Speaking of paintwork, this Mk1 very nearly ended up being painted in candy apple red. “I’d pretty much settled on the red then went down to the Classic Motor Show in Birmingham,” Paul remembers, “I saw a new range Rover in metallic grey that caught my eye, and I saw Colin soon after who happened to have a classic Range Rover painted the very same colour and he confirmed the paint was Pewter Grey.
I pointed to it and said that’s what I want.” The finish of the paintwork is flawless and suits the bubble-arched Mk1 lines perfectly. Equally impressive is that the respray was carried out in Paul’s old mill unit rather than an oven, too.
Unfortunately, Paul decided to try out those new, larger-diameter wheels after the car had been painted. “The day the paintwork was finished, we decided to move the car on the new 8×15 inch wheels and soon discovered they caught on the arches, “ Paul admits. “We had to cut the wings again and it went back into the spray booth.” The unique centre caps were designed by Paul’s son, Sam using CAD and 3D printed at home. It took a few attempts to obtain the perfect fit before being sprayed by Paul’s cousin, Neil at Smart Graph FX who also provided the cheeky carbon-coated chin spoiler. The end result is very impressive.
When it came to engine choice, there’s no ST170 unit or a modern equivalent here, Paul choosing to keep things old school with a tuned 2-litre Pinto. “I stripped the engine down, reground the valves with new oil seals, lightly ported the head and flywheel and fitted a high lift cam, four-branch manifold, adjustable pulley and electronic ignition,” Paul points out. “I already had some twin 40s but Tony at ART struggled to get them set up right, so I bit the bullet and bought a pair of new twin Weber 45s.”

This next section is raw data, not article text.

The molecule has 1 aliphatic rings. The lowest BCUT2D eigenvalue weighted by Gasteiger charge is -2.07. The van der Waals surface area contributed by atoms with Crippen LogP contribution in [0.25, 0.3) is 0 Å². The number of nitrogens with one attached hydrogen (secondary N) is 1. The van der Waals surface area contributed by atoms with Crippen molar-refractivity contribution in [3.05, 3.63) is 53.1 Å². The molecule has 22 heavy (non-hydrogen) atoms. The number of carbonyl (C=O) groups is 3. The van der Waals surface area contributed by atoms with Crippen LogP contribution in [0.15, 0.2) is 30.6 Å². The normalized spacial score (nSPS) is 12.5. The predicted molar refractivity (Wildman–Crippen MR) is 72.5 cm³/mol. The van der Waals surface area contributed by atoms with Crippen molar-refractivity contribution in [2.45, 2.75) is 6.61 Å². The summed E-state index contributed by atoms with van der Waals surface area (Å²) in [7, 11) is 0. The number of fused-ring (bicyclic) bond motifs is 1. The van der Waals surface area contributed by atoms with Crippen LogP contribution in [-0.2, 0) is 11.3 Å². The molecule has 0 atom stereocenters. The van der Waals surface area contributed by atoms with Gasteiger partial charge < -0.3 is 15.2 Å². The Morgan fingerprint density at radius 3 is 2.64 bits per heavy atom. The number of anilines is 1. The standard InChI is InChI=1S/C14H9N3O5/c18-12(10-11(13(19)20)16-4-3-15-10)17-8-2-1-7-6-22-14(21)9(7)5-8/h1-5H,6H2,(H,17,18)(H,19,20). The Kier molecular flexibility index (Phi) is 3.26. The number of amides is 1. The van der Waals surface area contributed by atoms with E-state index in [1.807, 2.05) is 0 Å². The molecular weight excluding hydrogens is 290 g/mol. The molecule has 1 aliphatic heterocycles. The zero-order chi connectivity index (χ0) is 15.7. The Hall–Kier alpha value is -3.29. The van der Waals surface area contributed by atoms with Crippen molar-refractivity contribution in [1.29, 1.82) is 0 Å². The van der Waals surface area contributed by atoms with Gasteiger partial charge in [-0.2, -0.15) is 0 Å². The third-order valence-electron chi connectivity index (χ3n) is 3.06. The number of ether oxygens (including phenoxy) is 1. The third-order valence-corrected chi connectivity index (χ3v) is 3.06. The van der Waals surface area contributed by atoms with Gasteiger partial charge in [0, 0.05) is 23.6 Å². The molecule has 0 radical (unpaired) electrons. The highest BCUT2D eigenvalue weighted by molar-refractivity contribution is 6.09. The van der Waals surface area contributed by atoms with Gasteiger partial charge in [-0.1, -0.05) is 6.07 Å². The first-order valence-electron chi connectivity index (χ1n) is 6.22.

Paul was lucky enough to receive the adjustable front coil-overs with the car when it was purchased and he’s utilised these along with RS alloy hubs, adjustable track control arms and a Twin Cam anti-roll bar. At the rear, Mk2 single leaf springs with adjustable GAZ dampers help out and a World Cup crossmember has been fitted. “I upgraded the front brakes to Princess four-pot callipers with grilled and grooved discs,” he points out. “In hindsight, I should have converted the rear brakes to discs too, but there’s still time for that.”
A quick one
Work had begun in 2015 and Paul got to grips with the project alone for the first 18 months. “Some of the hard to find parts came from Graeme at GS Escorts, who is one of the most helpful people I’ve ever dealt with,” Paul smiles. Once Colin stepped in to help, along with Neil, Andy and son, Sam, when it came to the rebuild the Escort soon reached completion at a fast pace.
Driving the Mk1 has been as joyous as Paul always imagined and he’s hoping 23-year-old Sam will continue in the driving seat for many years to come.
Words and Photos Jon Cass
See more photos and get the full spec on this bubble arched Mk1 Escort in the August issue